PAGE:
Ovarian cancer awareness of women in Turkey: A cross-sectional study

Ugurlu M., Aydın R., Sahan F., Vural G.

Public Health Nursing, vol.41, no.3, pp.535-542, 2024 (SCI-Expanded) identifier identifier

  • Publication Type: Article / Article
  • Volume: 41 Issue: 3
  • Publication Date: 2024
  • Doi Number: 10.1111/phn.13306
  • Journal Name: Public Health Nursing
  • Journal Indexes: Science Citation Index Expanded (SCI-EXPANDED), Social Sciences Citation Index (SSCI), Scopus, Academic Search Premier, AgeLine, CAB Abstracts, CINAHL, EBSCO Education Source, MEDLINE, Psycinfo, Public Affairs Index
  • Page Numbers: pp.535-542
  • Keywords: awareness, ovarian cancer, recognition, risk factors, symptoms
  • Hacettepe University Affiliated: Yes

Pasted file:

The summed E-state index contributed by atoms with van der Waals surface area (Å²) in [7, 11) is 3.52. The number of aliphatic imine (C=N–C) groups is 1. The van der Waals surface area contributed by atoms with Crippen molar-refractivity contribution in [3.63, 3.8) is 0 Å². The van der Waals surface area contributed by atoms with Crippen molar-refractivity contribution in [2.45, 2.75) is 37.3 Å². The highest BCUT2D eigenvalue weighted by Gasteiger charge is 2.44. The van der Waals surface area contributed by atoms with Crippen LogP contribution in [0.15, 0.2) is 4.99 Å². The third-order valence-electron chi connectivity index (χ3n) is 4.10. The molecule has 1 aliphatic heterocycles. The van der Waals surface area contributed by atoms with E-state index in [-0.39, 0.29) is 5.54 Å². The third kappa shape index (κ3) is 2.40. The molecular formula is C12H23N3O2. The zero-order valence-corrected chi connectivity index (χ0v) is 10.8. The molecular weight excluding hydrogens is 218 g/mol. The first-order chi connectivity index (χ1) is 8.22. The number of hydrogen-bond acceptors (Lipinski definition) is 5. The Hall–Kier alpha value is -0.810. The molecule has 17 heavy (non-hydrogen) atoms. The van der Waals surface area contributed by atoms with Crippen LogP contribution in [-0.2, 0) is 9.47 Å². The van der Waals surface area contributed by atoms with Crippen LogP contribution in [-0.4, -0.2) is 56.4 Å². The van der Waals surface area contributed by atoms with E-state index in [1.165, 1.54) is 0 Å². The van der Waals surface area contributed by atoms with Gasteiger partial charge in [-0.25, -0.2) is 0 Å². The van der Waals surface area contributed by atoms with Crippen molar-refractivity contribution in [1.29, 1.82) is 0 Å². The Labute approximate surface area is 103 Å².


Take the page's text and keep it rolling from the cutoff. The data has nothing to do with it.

Purpose: Early diagnosis of ovarian cancer (OC) increases survival rates; however, due to low awareness levels, women may be diagnosed with OC at the advanced stage. The aim of this cross-sectional study is to reveal the OC awareness of Turkish women and affecting factors. Methods: Participants were invited to study via social media tools between February-June 2022. Data was collected with Personal Information Form and the “OC Awareness Scale” from 446 women. Results: 81% of the participants did not recall OC symptoms, 80.8% recognized OC risk factors. The most frequently recalled and recognized OC symptom is pelvic pain (19.8%; 55.8%, respectively). The most frequently recalled and recognized OC risk factors were smoking (43.1%, 67.9%, respectively) and family history (39%, 58.7%, respectively). 2% of the participants felt very confident in recognizing the signs, 72.9% would seek help within 1–2 days when they recognized the signs of OC. Conclusions: The awareness of OC was higher among women who had advanced age, higher education, family history and were in menopause. Turkish women have low level of awareness and knowledge about OC symptoms and risk factors. There is an urgent need for an OC awareness campaign that takes into account the socio-demographic characteristics of women. The results of the study may also guide strategies to prevent OC.